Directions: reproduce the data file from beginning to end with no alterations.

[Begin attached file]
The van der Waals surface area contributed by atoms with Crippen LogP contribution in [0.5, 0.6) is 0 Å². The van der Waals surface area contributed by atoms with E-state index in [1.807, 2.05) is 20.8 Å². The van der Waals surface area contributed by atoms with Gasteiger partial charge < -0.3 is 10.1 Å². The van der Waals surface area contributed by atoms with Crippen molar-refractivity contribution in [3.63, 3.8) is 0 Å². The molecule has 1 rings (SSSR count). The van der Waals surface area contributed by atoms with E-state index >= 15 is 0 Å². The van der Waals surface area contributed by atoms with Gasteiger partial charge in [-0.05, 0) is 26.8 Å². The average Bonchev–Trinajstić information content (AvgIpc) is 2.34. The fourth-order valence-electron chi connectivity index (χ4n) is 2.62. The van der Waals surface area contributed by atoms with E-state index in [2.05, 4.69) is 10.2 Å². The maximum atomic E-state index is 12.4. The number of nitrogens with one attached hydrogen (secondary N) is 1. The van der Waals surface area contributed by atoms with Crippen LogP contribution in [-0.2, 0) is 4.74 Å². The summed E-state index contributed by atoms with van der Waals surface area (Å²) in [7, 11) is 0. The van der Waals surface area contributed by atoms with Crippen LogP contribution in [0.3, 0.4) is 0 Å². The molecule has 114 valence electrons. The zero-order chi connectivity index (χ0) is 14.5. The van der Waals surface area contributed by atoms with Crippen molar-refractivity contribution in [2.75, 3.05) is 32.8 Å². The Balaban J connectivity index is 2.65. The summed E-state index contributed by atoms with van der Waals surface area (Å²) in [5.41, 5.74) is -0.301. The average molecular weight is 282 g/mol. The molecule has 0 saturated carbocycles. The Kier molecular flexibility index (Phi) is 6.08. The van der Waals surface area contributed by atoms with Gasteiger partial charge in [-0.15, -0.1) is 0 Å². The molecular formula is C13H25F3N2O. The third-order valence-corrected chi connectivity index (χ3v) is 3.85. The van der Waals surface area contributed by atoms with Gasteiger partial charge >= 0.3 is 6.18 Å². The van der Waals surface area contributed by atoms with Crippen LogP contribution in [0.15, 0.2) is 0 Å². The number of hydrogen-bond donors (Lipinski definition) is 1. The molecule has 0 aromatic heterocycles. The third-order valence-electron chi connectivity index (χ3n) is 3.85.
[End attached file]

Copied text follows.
The van der Waals surface area contributed by atoms with Crippen LogP contribution in [0.5, 0.6) is 0 Å². The van der Waals surface area contributed by atoms with E-state index in [1.807, 2.05) is 20.8 Å². The van der Waals surface area contributed by atoms with Gasteiger partial charge < -0.3 is 10.1 Å². The van der Waals surface area contributed by atoms with Crippen molar-refractivity contribution in [3.63, 3.8) is 0 Å². The molecule has 1 rings (SSSR count). The van der Waals surface area contributed by atoms with E-state index >= 15 is 0 Å². The van der Waals surface area contributed by atoms with Gasteiger partial charge in [-0.05, 0) is 26.8 Å². The average Bonchev–Trinajstić information content (AvgIpc) is 2.34. The fourth-order valence-electron chi connectivity index (χ4n) is 2.62. The van der Waals surface area contributed by atoms with E-state index in [2.05, 4.69) is 10.2 Å². The maximum atomic E-state index is 12.4. The number of nitrogens with one attached hydrogen (secondary N) is 1. The van der Waals surface area contributed by atoms with Crippen LogP contribution in [-0.2, 0) is 4.74 Å². The summed E-state index contributed by atoms with van der Waals surface area (Å²) in [7, 11) is 0. The van der Waals surface area contributed by atoms with Crippen LogP contribution in [0.3, 0.4) is 0 Å². The molecule has 114 valence electrons. The zero-order chi connectivity index (χ0) is 14.5. The van der Waals surface area contributed by atoms with Crippen molar-refractivity contribution in [2.75, 3.05) is 32.8 Å². The Balaban J connectivity index is 2.65. The summed E-state index contributed by atoms with van der Waals surface area (Å²) in [5.41, 5.74) is -0.301. The average molecular weight is 282 g/mol. The molecule has 0 saturated carbocycles. The Kier molecular flexibility index (Phi) is 6.08. The van der Waals surface area contributed by atoms with Gasteiger partial charge in [-0.15, -0.1) is 0 Å². The molecular formula is C13H25F3N2O. The third-order valence-corrected chi connectivity index (χ3v) is 3.85. The van der Waals surface area contributed by atoms with Gasteiger partial charge >= 0.3 is 6.18 Å². The van der Waals surface area contributed by atoms with Crippen LogP contribution in [0.15, 0.2) is 0 Å². The number of hydrogen-bond donors (Lipinski definition) is 1. The molecule has 0 aromatic heterocycles. The third-order valence-electron chi connectivity index (χ3n) is 3.85.